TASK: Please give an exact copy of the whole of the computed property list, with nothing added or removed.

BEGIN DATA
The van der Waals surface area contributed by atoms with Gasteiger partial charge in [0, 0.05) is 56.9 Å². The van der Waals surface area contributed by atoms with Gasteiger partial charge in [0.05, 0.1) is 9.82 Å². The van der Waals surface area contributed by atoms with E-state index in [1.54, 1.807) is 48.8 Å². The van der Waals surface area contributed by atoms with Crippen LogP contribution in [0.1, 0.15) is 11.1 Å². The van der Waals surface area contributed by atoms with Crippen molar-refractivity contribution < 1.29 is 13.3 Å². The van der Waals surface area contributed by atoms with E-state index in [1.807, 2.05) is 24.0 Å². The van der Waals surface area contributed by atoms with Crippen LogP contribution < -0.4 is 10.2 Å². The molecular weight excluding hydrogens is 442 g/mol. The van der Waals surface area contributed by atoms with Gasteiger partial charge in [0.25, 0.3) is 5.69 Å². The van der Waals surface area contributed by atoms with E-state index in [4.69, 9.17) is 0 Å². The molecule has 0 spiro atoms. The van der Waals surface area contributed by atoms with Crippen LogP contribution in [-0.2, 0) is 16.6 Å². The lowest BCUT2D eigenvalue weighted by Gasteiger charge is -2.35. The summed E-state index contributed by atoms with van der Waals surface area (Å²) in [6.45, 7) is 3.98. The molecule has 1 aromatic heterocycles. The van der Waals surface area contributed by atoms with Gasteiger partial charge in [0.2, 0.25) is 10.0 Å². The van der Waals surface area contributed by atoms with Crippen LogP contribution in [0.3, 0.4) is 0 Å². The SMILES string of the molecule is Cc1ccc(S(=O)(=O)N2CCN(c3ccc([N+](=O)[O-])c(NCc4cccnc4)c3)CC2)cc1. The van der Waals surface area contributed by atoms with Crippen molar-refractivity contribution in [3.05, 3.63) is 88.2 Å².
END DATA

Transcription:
The van der Waals surface area contributed by atoms with Gasteiger partial charge in [0, 0.05) is 56.9 Å². The van der Waals surface area contributed by atoms with Gasteiger partial charge in [0.05, 0.1) is 9.82 Å². The van der Waals surface area contributed by atoms with E-state index in [1.54, 1.807) is 48.8 Å². The van der Waals surface area contributed by atoms with Crippen LogP contribution in [0.1, 0.15) is 11.1 Å². The van der Waals surface area contributed by atoms with Crippen molar-refractivity contribution < 1.29 is 13.3 Å². The van der Waals surface area contributed by atoms with E-state index in [1.807, 2.05) is 24.0 Å². The van der Waals surface area contributed by atoms with Crippen LogP contribution < -0.4 is 10.2 Å². The molecular weight excluding hydrogens is 442 g/mol. The van der Waals surface area contributed by atoms with Gasteiger partial charge in [0.25, 0.3) is 5.69 Å². The van der Waals surface area contributed by atoms with E-state index in [4.69, 9.17) is 0 Å². The molecule has 0 spiro atoms. The van der Waals surface area contributed by atoms with Crippen LogP contribution in [-0.2, 0) is 16.6 Å². The lowest BCUT2D eigenvalue weighted by Gasteiger charge is -2.35. The summed E-state index contributed by atoms with van der Waals surface area (Å²) in [6.45, 7) is 3.98. The molecule has 1 aromatic heterocycles. The van der Waals surface area contributed by atoms with Gasteiger partial charge in [0.2, 0.25) is 10.0 Å². The van der Waals surface area contributed by atoms with Crippen LogP contribution in [0.3, 0.4) is 0 Å². The SMILES string of the molecule is Cc1ccc(S(=O)(=O)N2CCN(c3ccc([N+](=O)[O-])c(NCc4cccnc4)c3)CC2)cc1. The van der Waals surface area contributed by atoms with Crippen molar-refractivity contribution in [3.05, 3.63) is 88.2 Å².